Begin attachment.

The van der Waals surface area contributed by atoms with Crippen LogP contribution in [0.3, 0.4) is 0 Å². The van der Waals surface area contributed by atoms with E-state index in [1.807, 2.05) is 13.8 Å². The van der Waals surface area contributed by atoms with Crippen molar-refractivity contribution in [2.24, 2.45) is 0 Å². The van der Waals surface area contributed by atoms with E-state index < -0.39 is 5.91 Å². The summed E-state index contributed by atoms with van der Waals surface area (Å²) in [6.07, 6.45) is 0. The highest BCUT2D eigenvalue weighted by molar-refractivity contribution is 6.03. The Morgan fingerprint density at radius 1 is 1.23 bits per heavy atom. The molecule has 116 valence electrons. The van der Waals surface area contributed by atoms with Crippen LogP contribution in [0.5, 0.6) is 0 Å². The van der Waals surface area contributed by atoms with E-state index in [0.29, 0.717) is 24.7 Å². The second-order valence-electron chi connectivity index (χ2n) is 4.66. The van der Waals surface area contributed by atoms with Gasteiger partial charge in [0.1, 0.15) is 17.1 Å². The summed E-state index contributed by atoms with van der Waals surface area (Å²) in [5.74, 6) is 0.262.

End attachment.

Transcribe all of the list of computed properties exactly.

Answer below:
The van der Waals surface area contributed by atoms with Crippen LogP contribution in [0.3, 0.4) is 0 Å². The van der Waals surface area contributed by atoms with E-state index in [1.807, 2.05) is 13.8 Å². The van der Waals surface area contributed by atoms with Crippen molar-refractivity contribution in [2.24, 2.45) is 0 Å². The van der Waals surface area contributed by atoms with E-state index < -0.39 is 5.91 Å². The summed E-state index contributed by atoms with van der Waals surface area (Å²) in [6.07, 6.45) is 0. The highest BCUT2D eigenvalue weighted by molar-refractivity contribution is 6.03. The Morgan fingerprint density at radius 1 is 1.23 bits per heavy atom. The molecule has 116 valence electrons. The van der Waals surface area contributed by atoms with Crippen LogP contribution in [0.5, 0.6) is 0 Å². The van der Waals surface area contributed by atoms with E-state index in [0.29, 0.717) is 24.7 Å². The second-order valence-electron chi connectivity index (χ2n) is 4.66. The van der Waals surface area contributed by atoms with Gasteiger partial charge in [0.1, 0.15) is 17.1 Å². The summed E-state index contributed by atoms with van der Waals surface area (Å²) in [5.74, 6) is 0.262.